Vinati: You have to be the most competitive. Your quality has to be at par. And to give you an example... these products they were paying 50% higher than what we were offering. So once they got convinced of our organisation and our ability to deliver and to service them over a long term, that's how we got these contracts.

Karthik: You were saying something around how B2B businesses build quietly. And it's interesting because I think a lot of enterprises seek that stability. If I'm going to risk a lot of my business, whether it's productivity software or whether it's an input for my core ingredients, is that a long term sustainable business that I'm going and partnering with?

Karthik: So if you don't have 5-10 year visibility, why would I even bother? And which is why it's so difficult to break into enterprise, even in the stuff we fund, which is typically on the software side. But it's a lovely insight to pick up. So thank you for sharing that. As a corollary to that, I know you spoke about an aha moment where you've managed to finally break through to these enterprise customers.

Karthik: Today what percentage of your business is global exports, basically? 

Vinati: I would say at least 65%. Like ATBS, which is our largest product today, is 90-95% exports. IBB, which we were selling only in India today in India accounts for 35-40% of the sales, maybe less. 

Karthik: Understood. And there, I've always wondered in these commoditized businesses, which also is a challenge sometimes for... again, I'm trying to apply software, which we know well at Blume in commoditized businesses. How does.... how do you differentiate even within ... of course you're cheaper than let's say whatever the current source was. But it's not like India is not competitive. There are probably a few players in every one of the materials that you produce or manufacture, right?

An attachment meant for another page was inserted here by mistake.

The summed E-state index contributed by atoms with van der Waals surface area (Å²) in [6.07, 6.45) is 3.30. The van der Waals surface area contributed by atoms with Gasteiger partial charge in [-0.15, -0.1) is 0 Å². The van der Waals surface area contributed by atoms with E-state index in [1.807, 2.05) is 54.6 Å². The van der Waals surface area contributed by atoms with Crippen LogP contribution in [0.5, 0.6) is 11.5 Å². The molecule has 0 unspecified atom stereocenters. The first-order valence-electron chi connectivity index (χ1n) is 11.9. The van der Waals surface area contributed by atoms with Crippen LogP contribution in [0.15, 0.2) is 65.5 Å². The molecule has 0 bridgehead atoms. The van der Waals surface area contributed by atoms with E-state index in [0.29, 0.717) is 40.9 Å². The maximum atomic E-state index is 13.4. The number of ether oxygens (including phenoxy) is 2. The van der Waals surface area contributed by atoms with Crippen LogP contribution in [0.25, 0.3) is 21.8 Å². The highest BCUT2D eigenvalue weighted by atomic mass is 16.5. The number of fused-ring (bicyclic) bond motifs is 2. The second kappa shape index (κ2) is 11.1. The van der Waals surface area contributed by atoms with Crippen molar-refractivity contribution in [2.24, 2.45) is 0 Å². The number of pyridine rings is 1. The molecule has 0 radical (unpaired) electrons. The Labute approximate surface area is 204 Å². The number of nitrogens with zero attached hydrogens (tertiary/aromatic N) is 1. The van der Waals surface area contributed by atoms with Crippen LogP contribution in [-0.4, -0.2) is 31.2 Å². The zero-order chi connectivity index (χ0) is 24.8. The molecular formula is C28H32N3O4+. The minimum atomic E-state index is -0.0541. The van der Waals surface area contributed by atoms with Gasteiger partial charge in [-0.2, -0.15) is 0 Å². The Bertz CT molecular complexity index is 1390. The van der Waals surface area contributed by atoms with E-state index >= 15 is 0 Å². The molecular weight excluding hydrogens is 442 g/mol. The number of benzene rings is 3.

Vinati: It's been a unique process, like even the IBB technology was licensed from a foreign player. ATBS was a patented technology, it's been 20 years. So it was a different process. Then second... The way we have grown is integration, meaning synergies with our existing business. So what happened after ATBS, we backward integrated. We started making the raw material for ATBS and IBB, which had very small capacity in India.

Vinati: So we've not only used it for captive.. We are also selling it to other users who are importing and imports have stopped. Then from isobutylene, we started making other derivatives like the butyl phenols, which go into flavors and fragrances from those we've gone further ahead. And now we are making antioxidants that go into polymer additives in plastic.

Vinati: So it has been the entire value chain. 

Karthik: Move to adjacent strengths. 

Vinati: Exactly. Using the same process that we used to manufacture a particular product. What other products can we make with a similar chemistry. So adjacency, & synergies. This is what creates our moat and this is what makes you less commoditized.

Vinati: And not all products are commodities. For some of our products we are actually the only manufacturer in the world. It is like a cram's model. We're the only ones that make it. And for specific users for specific applications and that is where margins also may not be very commoditized